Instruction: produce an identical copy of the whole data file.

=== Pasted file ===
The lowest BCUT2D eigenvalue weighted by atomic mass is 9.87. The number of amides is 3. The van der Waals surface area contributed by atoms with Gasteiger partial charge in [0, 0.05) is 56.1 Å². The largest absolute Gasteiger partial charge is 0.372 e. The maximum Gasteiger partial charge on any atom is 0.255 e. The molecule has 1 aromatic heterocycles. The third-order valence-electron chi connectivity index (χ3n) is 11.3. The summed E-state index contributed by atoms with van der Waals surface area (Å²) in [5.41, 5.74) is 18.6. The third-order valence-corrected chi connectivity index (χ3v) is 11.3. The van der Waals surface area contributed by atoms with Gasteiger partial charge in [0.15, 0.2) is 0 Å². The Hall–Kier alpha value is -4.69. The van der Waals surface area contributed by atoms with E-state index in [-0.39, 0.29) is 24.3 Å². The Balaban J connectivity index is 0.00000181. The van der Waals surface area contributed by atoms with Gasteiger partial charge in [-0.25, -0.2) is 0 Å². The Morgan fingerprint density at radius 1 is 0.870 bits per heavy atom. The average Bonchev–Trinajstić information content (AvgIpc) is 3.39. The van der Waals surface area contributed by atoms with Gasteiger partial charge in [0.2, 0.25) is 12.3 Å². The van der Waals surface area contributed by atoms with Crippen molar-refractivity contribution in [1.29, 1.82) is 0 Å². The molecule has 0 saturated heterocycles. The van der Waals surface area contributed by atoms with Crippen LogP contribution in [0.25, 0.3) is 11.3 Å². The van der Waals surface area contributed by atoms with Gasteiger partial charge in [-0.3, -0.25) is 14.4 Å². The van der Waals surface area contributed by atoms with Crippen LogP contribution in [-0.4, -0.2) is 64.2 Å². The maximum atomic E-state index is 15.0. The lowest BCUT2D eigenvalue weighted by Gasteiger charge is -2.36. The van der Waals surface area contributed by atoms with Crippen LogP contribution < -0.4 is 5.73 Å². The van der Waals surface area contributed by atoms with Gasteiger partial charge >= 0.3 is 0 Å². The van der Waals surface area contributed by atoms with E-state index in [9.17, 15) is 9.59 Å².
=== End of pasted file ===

The lowest BCUT2D eigenvalue weighted by atomic mass is 9.87. The number of amides is 3. The van der Waals surface area contributed by atoms with Gasteiger partial charge in [0, 0.05) is 56.1 Å². The largest absolute Gasteiger partial charge is 0.372 e. The maximum Gasteiger partial charge on any atom is 0.255 e. The molecule has 1 aromatic heterocycles. The third-order valence-electron chi connectivity index (χ3n) is 11.3. The summed E-state index contributed by atoms with van der Waals surface area (Å²) in [5.41, 5.74) is 18.6. The third-order valence-corrected chi connectivity index (χ3v) is 11.3. The van der Waals surface area contributed by atoms with Gasteiger partial charge in [0.15, 0.2) is 0 Å². The Hall–Kier alpha value is -4.69. The van der Waals surface area contributed by atoms with E-state index in [-0.39, 0.29) is 24.3 Å². The Balaban J connectivity index is 0.00000181. The van der Waals surface area contributed by atoms with Gasteiger partial charge in [-0.25, -0.2) is 0 Å². The Morgan fingerprint density at radius 1 is 0.870 bits per heavy atom. The average Bonchev–Trinajstić information content (AvgIpc) is 3.39. The van der Waals surface area contributed by atoms with Gasteiger partial charge in [0.2, 0.25) is 12.3 Å². The van der Waals surface area contributed by atoms with Crippen molar-refractivity contribution in [1.29, 1.82) is 0 Å². The molecule has 0 saturated heterocycles. The van der Waals surface area contributed by atoms with Crippen LogP contribution in [0.25, 0.3) is 11.3 Å². The van der Waals surface area contributed by atoms with Gasteiger partial charge in [-0.3, -0.25) is 14.4 Å². The van der Waals surface area contributed by atoms with Crippen LogP contribution in [-0.4, -0.2) is 64.2 Å². The maximum atomic E-state index is 15.0. The lowest BCUT2D eigenvalue weighted by Gasteiger charge is -2.36. The van der Waals surface area contributed by atoms with Crippen LogP contribution < -0.4 is 5.73 Å². The van der Waals surface area contributed by atoms with Gasteiger partial charge >= 0.3 is 0 Å². The van der Waals surface area contributed by atoms with E-state index in [9.17, 15) is 9.59 Å².